A Little Personal History
So I thought I would talk a little bit about my history and compare it a bit to where we are in today’s world. I started out in the industry as a field technician. First, walking the streets of lower Manhattan as a Pitney Bowes technician (which was better then going to the gym), then covering much of New York State as a labeling machine tech for Cheshire, which was part of Xerox.
Later on, I received offers to work in print finishing. So I maintained the mailing and folding equipment for a “boutique” New York City letterpress printer, then became plant manager for a New York direct mailer. All of the jobs required a lot of physical work — from literally sweeping the floors, to conditioning paper lifts, to heaving mail bags (remember them?) onto pallets and even driving the truck down the the Church Street P.O. fully loaded with mail. I also did a lot of machine repair because, in a small operation, you do whatever is necessary to keep jobs on schedule.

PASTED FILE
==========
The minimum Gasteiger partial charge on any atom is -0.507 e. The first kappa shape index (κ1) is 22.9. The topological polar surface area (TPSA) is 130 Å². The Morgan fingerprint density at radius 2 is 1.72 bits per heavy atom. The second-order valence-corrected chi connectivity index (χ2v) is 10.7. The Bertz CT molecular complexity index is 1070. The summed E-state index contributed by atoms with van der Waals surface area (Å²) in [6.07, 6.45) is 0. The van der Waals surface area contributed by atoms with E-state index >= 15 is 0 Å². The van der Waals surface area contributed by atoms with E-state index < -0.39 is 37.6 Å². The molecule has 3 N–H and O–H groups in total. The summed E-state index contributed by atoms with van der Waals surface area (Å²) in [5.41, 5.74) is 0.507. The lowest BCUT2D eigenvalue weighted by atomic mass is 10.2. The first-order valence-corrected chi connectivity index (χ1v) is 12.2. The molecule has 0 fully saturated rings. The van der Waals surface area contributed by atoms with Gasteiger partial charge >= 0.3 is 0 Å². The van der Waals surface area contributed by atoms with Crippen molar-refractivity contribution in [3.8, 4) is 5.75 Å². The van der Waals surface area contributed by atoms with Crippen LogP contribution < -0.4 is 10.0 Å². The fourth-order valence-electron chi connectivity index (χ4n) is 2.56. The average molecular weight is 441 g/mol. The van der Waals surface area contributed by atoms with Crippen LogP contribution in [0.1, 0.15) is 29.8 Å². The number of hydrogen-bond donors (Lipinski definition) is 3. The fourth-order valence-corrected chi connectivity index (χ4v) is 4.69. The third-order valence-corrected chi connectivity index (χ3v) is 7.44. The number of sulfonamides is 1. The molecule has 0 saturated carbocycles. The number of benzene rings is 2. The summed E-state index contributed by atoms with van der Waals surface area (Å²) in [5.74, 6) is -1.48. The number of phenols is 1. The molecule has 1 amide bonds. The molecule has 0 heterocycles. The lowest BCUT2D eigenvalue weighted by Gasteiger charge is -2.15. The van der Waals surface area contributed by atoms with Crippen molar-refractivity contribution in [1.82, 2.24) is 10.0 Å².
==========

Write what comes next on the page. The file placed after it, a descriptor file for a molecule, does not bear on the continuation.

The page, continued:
Most people think of this a “drudge” work. Repetitive, manual labor. But there is an art, and even some beauty, to doing even the simplest tasks correctly. This appears to be something that’s lost to the current generation, which has created something of a crisis in today’s print finishing operations. I hear from printing firms that are having trouble recruiting, and (more importantly) retaining labor for print finishing. This is the primary driver for more automation. The more operations (make ready, adjustments) the machine can do, the better.
And I can understand the drivers behind where we are today. People want a more sophisticated work environment, where thinking and problem solving constitute the the majority of the work performed in a given day. Manufacturers recognize this also, and (thankfully) have proven themselves up to the challenge.